The Rule of Law
Sheila Pratt is a contributor to the pomegranate, senior feature writer at the Edmonton Journal and co-author of Running on Empty: Alberta after the Boom. This is the first third of an article that appears in Alberta Views (June 2011) – available at your local newstand!
The jury of seven military officers filed back into the courtroom in Guantánamo Bay at the end of eight long hours deliberating the fate of Omar Khadr. Sitting next to Khadr, watching tensely, were two Edmonton lawyers, Nate Whitling and Dennis Edney. For the past seven years, the two Albertans had waged a determined battle for legal rights for Khadr. They had been to the Supreme Court twice, with some success, in their eﬀort to bring the rule of law to bear on the case. They’d travelled a dozen times since June 2007 to visit their client at this notorious US military prison and to help his American military lawyer, Lt. Col. Jon Jackson, prepare the defence. This day, October 31, 2010, was a critical point in their journey—the fate of their client would ﬁnally be decided.
“Make no mistake, the world is watching,” the military prosecutor told the jury. “Your sentence will send a message.” Indeed. The court had accepted Khadr’s guilty plea (part of a plea bargain) the week before. Today it would recommend a sentence—and signal of the kind of justice to be had from the contentious and deeply ﬂawed US military justice system.
Whitling and Edney knew the legal deck was stacked against their client in the military commission system, which violated the rule of law and other fundamental principles of justice. For instance, in the military court, evidence obtained under torture was admissible—unthinkable in regular courts.The prosecution was not required to disclose its evidence, as required in regular courts. The military commission system, devised post 9/11 and modiﬁed by the Obama administration, was so stacked against the accused that the US government ruled its own citizens could not be sent to trial there. This was justice suitable for foreigners only.
But the US government was not the only one to ignore its own traditions concerning the rule of law. Months before the trial, the Canadian government ignored the recommendation of its own courts, which ruled Khadr’s Charter rights had been violated when Canadian security oﬃcials participated in illegal interrogations of Khadr. To remedy that wrong, the government should bring Khadr home, the courts said. Instead, the Harper government played to the politics of the day by leaving him in Guantánamo, argues Edney. By failing to uphold the rights of one citizen, he adds—however unpopular the citizen—the government undermined the legal rights that protect all Canadians.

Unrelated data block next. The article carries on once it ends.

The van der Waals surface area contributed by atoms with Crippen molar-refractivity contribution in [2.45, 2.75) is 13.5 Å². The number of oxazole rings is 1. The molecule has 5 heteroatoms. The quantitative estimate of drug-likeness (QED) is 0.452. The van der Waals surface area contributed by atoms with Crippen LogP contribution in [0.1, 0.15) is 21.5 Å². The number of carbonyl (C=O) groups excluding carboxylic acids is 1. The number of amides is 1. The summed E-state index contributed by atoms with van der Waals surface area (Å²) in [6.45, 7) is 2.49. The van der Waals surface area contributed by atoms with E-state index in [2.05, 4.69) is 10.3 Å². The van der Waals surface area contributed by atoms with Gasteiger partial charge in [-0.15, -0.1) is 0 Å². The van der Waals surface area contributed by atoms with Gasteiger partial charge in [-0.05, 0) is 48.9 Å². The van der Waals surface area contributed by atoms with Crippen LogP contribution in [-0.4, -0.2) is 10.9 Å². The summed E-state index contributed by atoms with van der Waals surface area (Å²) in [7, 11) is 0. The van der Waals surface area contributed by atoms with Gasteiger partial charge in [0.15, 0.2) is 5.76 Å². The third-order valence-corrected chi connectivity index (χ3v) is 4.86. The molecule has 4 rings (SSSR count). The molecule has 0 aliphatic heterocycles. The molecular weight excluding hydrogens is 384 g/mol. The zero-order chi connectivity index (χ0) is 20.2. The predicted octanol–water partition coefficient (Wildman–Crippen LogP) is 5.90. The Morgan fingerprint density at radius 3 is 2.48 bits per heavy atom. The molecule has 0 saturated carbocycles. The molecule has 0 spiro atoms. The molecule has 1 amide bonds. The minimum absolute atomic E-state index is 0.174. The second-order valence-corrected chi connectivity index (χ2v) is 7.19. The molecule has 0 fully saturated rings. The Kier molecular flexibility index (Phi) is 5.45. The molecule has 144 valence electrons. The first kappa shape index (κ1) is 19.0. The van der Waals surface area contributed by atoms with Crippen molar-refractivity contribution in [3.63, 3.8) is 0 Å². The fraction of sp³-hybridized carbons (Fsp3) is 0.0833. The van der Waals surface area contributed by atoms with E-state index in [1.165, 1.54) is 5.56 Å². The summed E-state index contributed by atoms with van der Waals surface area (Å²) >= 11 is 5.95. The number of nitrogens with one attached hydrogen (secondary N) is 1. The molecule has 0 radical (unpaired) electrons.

The defence of Omar, second youngest son of Canada’s notorious al Qaeda-linked Khadr family, was not a popular cause. The family’s ties to terrorist Osama bin Laden were a shocking betrayal of national values and an aﬀront to Canadians. For Whitling and Edney, however, a greater principle was at stake: the rule of law, so fundamental to democracy. Every Canadian citizen is entitled to the right to counsel, protection from torture and to a fair trial. Khadr had none of that in Guantánamo.
The two lawyers are, as Edney likes to say, “as diﬀerent as chalk and cheese.” Whitling, mid-30s, bookish and reserved, is a brilliant legal mind. Raised in a middle-class Edmonton home, Whitling went on to become the gold medallist in his University of Alberta law class. From there, he studied at Harvard, clerked at the Supreme Court of Canada under Justice John Major, then joined one of Edmonton’s biggest downtown ﬁrms, Parlee McLaws.
Edney, 20 years older, a veteran criminal lawyer in a small Edmonton oﬃce, was a professional soccer player in Scotland before he went to law school. Behind his charming smile is a pugnacious, stubborn streak. He says it comes from his Scottish upbringing, which taught him to stand up for his rights or “be downtrodden.” The notion of challenging the powers that be comes naturally to him. He also learned in his family a deep distaste for prejudice. His parents were a rare Catholic/Protestant marriage during the Second World War, much frowned upon by both sets of in-laws. To this day, the Catholic side won’t let his mother’s ashes be buried with his father, says Edney, shaking his head.
In late 2002, Edney and Whitling joined forces to take on Khadr’s case. The 15-year-old, captured in Afghanistan, was moved to Guantánamo, where he was held for years with no charges, no right to habeas corpus (to challenge his detention) and no access to lawyers. Whitling and Edney, who work pro bono on this case, ﬁgured their best strategy was to see if Canadian courts could force the government to insist on fair treatment for Khadr. The question: under the Charter of Rights, what are Canada’s obligations to one of its citizens detained in a foreign legal system that does not provide basic rights?
In the post-9/11 era, the Khadr case tested the balance between the need for security in the West’s “war on terror” and the need to uphold Canada’s long-standing civil liberties. The US put Guantánamo deliberately oﬀshore to exempt it from the US constitution and its legal protections. Could Canadian oﬃcials also turn a blind eye to the fact Khadr was denied those normal legal rights, and that he was a juvenile as well?